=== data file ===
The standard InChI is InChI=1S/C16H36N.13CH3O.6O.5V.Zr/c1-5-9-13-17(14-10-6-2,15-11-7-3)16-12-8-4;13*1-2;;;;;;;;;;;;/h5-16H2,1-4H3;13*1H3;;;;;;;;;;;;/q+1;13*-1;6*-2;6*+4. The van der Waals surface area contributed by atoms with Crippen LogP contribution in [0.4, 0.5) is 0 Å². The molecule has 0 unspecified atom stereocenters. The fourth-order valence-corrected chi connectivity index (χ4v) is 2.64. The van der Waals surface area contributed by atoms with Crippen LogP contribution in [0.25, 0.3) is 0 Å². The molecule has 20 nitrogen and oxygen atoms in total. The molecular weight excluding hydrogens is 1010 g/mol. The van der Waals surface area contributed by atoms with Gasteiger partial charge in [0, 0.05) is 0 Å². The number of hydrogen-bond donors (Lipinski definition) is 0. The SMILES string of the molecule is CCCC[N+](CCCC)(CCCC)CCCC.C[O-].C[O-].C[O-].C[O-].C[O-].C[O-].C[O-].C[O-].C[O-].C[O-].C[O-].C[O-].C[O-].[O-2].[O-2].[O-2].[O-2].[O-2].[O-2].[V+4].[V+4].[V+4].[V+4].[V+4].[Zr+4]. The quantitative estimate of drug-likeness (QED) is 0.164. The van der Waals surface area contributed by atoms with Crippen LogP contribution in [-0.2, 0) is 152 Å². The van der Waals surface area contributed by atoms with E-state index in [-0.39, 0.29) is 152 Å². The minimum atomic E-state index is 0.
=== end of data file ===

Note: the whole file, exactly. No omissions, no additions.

The standard InChI is InChI=1S/C16H36N.13CH3O.6O.5V.Zr/c1-5-9-13-17(14-10-6-2,15-11-7-3)16-12-8-4;13*1-2;;;;;;;;;;;;/h5-16H2,1-4H3;13*1H3;;;;;;;;;;;;/q+1;13*-1;6*-2;6*+4. The van der Waals surface area contributed by atoms with Crippen LogP contribution in [0.4, 0.5) is 0 Å². The molecule has 0 unspecified atom stereocenters. The fourth-order valence-corrected chi connectivity index (χ4v) is 2.64. The van der Waals surface area contributed by atoms with Crippen LogP contribution in [0.25, 0.3) is 0 Å². The molecule has 20 nitrogen and oxygen atoms in total. The molecular weight excluding hydrogens is 1010 g/mol. The van der Waals surface area contributed by atoms with Gasteiger partial charge in [0, 0.05) is 0 Å². The number of hydrogen-bond donors (Lipinski definition) is 0. The SMILES string of the molecule is CCCC[N+](CCCC)(CCCC)CCCC.C[O-].C[O-].C[O-].C[O-].C[O-].C[O-].C[O-].C[O-].C[O-].C[O-].C[O-].C[O-].C[O-].[O-2].[O-2].[O-2].[O-2].[O-2].[O-2].[V+4].[V+4].[V+4].[V+4].[V+4].[Zr+4]. The quantitative estimate of drug-likeness (QED) is 0.164. The van der Waals surface area contributed by atoms with Crippen LogP contribution in [-0.2, 0) is 152 Å². The van der Waals surface area contributed by atoms with E-state index in [-0.39, 0.29) is 152 Å². The minimum atomic E-state index is 0.